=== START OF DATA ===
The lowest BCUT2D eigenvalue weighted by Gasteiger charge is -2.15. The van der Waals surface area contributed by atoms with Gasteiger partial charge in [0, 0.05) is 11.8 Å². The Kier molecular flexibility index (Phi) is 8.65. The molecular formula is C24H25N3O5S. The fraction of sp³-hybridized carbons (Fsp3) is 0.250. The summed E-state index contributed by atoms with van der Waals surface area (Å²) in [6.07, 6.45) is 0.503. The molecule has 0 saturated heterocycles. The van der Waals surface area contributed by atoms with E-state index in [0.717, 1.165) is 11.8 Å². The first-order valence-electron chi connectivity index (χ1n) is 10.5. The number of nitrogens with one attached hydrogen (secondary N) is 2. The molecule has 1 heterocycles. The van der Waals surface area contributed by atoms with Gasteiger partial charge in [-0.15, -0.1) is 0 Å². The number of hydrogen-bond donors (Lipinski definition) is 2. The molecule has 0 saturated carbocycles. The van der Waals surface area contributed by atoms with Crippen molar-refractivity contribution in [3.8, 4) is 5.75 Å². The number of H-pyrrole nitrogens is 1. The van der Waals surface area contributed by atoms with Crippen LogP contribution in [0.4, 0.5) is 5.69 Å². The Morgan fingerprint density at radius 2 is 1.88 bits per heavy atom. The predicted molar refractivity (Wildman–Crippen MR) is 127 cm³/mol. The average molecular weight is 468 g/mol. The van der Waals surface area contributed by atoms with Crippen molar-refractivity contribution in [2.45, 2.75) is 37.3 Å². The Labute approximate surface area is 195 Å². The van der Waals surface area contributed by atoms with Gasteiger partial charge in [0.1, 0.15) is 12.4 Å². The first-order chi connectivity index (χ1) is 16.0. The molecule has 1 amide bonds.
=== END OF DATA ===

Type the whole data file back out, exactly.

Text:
The lowest BCUT2D eigenvalue weighted by Gasteiger charge is -2.15. The van der Waals surface area contributed by atoms with Gasteiger partial charge in [0, 0.05) is 11.8 Å². The Kier molecular flexibility index (Phi) is 8.65. The molecular formula is C24H25N3O5S. The fraction of sp³-hybridized carbons (Fsp3) is 0.250. The summed E-state index contributed by atoms with van der Waals surface area (Å²) in [6.07, 6.45) is 0.503. The molecule has 0 saturated heterocycles. The van der Waals surface area contributed by atoms with E-state index in [0.717, 1.165) is 11.8 Å². The first-order valence-electron chi connectivity index (χ1n) is 10.5. The number of nitrogens with one attached hydrogen (secondary N) is 2. The molecule has 1 heterocycles. The van der Waals surface area contributed by atoms with Gasteiger partial charge in [-0.15, -0.1) is 0 Å². The number of hydrogen-bond donors (Lipinski definition) is 2. The molecule has 0 saturated carbocycles. The van der Waals surface area contributed by atoms with Crippen molar-refractivity contribution in [3.8, 4) is 5.75 Å². The number of H-pyrrole nitrogens is 1. The van der Waals surface area contributed by atoms with Crippen LogP contribution in [0.4, 0.5) is 5.69 Å². The Morgan fingerprint density at radius 2 is 1.88 bits per heavy atom. The predicted molar refractivity (Wildman–Crippen MR) is 127 cm³/mol. The average molecular weight is 468 g/mol. The van der Waals surface area contributed by atoms with Crippen molar-refractivity contribution in [2.45, 2.75) is 37.3 Å². The Labute approximate surface area is 195 Å². The van der Waals surface area contributed by atoms with Gasteiger partial charge in [0.1, 0.15) is 12.4 Å². The first-order chi connectivity index (χ1) is 16.0. The molecule has 1 amide bonds.